All my life I have collected pictures. I suppose we all do this in more or less conscious ways. I have collected mine mostly in secret, stocking the pond for my own purposes – engranger, as the French call it, to fill your barn. From these pictures I defined my dress sense, my dreams for a career, dreams of friends, of people to work with, a house, a home.

When I was very small I would flick through my mother’s copies of Vogue, the really thick ones they still made in America and France. I remember them being full of ladies in fur coats and so heavy I could not really lift them on my own. Later I was allowed to buy my own every now and then, the late eighties’ and very early nineties’ ones with all the supermodels, Marc Jacobs’s grunge collection in the year before I went to America, Joan Juliet Buck writing articles of substance and the guest-edited Christmas editions so full of good stuff you kept them as you would a good book.

My smart and stylish friend May had a huge pin board over her desk and my father made me a similar one for my own room. Twenty-eight years later I still have it, 82 x 112 cm and always painted the colour of the wall in the place where I happened to live. Last year I had to reattach a bit of the frame, but otherwise it is in mint condition. These days more often than not it is taken over by bits of text.

Because I have moved house a lot over the years I have also taken up the habit of making picture books so the barn becomes easier to carry. Sixteen years ago, in probably the smallest room I ever had, I made the first, spreading out years of collected images on every available surface and arranging them in ways that made sense to me. The years had caused a natural selection; what goes into the books has stood the test of time.

I cannot live without a pin board, the way I cannot live without a diary, and arranging images has become an important part of what I do for a living. Magazines no longer yield as much treasure and most of what I now collect is in folders on my computer. But I made a digital collage for a work project a couple of years ago, the cover of a brochure made for a film I fought long and hard to get off the ground.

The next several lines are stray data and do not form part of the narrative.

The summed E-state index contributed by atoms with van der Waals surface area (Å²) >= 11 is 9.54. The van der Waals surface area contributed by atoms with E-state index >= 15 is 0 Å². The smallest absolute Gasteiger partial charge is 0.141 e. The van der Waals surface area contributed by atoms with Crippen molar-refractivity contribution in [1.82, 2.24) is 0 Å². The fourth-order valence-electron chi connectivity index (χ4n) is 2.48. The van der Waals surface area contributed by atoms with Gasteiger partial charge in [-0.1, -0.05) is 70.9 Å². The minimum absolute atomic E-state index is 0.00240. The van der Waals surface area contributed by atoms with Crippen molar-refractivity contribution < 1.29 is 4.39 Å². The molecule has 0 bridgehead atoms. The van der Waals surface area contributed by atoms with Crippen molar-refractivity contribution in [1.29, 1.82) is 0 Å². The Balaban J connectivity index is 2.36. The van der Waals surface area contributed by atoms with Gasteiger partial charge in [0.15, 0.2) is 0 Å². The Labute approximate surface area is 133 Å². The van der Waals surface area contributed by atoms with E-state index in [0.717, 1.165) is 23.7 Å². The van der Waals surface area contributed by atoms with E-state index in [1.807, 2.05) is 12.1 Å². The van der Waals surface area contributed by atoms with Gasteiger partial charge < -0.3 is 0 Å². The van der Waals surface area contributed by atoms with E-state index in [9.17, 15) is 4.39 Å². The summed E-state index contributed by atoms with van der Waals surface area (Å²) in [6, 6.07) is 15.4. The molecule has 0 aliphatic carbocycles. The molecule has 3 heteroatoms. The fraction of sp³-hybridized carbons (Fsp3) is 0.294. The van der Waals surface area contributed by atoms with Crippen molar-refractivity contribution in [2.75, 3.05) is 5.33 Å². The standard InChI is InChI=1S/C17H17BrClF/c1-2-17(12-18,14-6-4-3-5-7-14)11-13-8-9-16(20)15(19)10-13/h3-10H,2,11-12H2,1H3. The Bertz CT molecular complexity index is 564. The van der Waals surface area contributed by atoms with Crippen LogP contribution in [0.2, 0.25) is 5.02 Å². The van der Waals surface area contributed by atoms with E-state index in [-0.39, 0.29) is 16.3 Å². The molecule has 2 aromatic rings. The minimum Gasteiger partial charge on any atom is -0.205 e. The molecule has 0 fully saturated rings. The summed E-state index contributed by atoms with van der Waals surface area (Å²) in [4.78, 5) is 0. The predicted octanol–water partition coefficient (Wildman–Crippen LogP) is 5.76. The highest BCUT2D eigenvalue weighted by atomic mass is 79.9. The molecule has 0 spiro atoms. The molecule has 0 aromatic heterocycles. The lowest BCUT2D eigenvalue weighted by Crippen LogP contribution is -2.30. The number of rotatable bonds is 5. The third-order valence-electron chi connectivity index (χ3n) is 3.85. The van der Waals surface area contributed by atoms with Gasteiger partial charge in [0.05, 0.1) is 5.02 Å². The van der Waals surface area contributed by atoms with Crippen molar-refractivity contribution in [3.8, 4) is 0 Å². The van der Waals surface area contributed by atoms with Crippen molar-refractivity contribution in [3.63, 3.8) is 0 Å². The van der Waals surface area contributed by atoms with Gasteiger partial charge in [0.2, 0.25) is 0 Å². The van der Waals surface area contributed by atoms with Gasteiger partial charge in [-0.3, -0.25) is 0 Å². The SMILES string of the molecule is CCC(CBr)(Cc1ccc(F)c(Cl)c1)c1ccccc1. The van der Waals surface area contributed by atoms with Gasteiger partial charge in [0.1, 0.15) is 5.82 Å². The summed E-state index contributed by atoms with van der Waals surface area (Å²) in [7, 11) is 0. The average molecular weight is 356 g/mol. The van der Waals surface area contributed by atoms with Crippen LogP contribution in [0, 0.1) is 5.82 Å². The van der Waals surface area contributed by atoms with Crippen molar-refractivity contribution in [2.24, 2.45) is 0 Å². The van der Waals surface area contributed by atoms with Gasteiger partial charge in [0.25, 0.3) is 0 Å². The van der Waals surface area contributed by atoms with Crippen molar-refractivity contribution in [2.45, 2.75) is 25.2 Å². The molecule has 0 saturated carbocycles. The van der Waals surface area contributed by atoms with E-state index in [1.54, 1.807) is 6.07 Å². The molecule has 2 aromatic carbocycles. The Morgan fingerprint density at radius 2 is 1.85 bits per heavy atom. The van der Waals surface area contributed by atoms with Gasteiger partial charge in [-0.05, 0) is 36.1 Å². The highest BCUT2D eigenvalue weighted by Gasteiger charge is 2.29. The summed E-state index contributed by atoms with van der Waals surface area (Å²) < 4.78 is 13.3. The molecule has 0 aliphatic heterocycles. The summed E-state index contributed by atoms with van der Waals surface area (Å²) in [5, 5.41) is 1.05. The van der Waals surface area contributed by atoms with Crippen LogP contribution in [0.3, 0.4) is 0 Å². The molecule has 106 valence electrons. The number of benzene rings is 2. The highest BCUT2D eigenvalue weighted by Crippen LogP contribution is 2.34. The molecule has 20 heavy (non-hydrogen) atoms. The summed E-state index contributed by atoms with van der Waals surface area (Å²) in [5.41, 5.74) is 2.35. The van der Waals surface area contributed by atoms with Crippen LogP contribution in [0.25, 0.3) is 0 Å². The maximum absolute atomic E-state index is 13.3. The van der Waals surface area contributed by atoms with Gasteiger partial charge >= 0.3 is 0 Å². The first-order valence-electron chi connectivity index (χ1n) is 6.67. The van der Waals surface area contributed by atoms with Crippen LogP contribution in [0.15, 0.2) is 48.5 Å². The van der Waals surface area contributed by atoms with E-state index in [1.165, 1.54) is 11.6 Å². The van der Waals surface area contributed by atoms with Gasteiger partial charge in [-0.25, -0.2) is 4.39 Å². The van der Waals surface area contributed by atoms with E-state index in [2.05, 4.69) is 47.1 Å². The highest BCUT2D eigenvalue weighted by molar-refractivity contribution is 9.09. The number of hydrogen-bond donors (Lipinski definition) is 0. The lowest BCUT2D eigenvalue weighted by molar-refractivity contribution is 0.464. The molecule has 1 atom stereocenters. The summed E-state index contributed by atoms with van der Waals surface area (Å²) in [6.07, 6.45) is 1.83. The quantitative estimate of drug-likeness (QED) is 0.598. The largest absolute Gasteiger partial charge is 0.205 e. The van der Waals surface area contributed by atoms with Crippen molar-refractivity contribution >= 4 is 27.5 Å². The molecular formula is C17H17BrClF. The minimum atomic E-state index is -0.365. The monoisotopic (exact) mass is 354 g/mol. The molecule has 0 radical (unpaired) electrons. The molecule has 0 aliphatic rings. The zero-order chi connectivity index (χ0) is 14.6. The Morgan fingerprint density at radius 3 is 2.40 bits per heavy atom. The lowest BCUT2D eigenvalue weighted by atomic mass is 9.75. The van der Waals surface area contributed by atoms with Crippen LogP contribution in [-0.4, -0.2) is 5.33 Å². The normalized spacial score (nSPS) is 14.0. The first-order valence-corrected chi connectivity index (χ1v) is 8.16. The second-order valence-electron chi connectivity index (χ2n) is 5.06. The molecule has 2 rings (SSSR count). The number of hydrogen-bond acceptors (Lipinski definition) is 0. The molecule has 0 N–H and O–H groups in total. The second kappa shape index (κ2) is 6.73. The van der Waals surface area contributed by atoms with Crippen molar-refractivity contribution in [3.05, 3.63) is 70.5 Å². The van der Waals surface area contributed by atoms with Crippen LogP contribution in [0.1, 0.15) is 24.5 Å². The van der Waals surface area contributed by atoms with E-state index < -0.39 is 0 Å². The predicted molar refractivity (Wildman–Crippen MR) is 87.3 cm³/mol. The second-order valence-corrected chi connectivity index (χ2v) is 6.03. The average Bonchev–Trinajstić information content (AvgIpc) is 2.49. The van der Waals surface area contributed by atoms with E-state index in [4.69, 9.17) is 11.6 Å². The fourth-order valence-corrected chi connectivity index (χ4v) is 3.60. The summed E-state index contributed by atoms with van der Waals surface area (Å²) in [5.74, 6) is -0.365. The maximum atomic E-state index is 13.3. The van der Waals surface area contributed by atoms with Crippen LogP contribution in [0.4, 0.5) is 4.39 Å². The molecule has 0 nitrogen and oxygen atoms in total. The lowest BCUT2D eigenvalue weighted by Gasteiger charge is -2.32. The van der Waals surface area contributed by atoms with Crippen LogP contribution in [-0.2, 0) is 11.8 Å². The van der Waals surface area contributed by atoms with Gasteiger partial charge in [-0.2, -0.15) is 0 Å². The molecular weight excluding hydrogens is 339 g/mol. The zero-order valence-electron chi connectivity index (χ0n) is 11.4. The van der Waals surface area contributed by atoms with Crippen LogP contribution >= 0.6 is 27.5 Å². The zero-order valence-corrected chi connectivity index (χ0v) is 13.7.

I have put that project to sleep while I finish work on my new book with Pauline van Lynden, LIVING IRON, and return to two projects based on my experiences living in Shanghai in the early noughties, plus a children’s novel – all stacks of material gestated over a long period of time, so that hopefully the dross will fall away easily and what remains is like my picture files are to me: filled with the good and the true, and capable of making you dream.

Credits picture books:

Maya Sansa in Marco Tullio Giordana’s La Meglio Gioventù; Theresa Russell and Art Garfunkel in Nicolas Roeg’s Bad Timing; photographers pyramids and desert unknown.

Rinko Kikuchi and Ken’ichi Matsuyama in Trần Anh Hùng’s Noruwei No Mori; Spencer Tracy and Elizabeth Taylor (photographer unknown); ‘An American Girl in Italy’, photographed by Ruth Orkin; Catherine and Paloma Bailey by David Bailey; ‘The Daughter of the Dancers’ by Manuel Alvarez Bravo; Diane Keaton photographed by Michel Comte; Nederlands Dans Theater’s Reconsider by Daisy Komen Photography; Marion Cotillard and Guillaume Canet on the set of Les Petits Mouchoirs.

John Howard, Cary Grant, Katharine Hepburn and James Stewart in The Philadelphia Story; Meryl Streep in Silkwood; Deborah Kerr (AFP/Getty); film poster for Alain Cavalier’s Le Combat Dans l’Ile; Monica Vitti in Michelangelo Antonioni’s L’Avventura; Katharine Hepburn and Cary Grant in Holiday; Henri Cartier-Bresson photographed by George Hoyningen-Huene; Lee Miller and Tanja Ramm in bed (photographer unknown).

Credits Ultima Thule collage:

Tanagra watercolours; illustration from Piero Ventura’s Marco Polo; Kenneth Branagh in Frank Pierson’s Conspiracy; Jeremy and Samuel Irons in Danny, the Champion of the World; the Villa Borghese; Marion Cotillard photographed by Patrick Swirc; trying to trace the rest!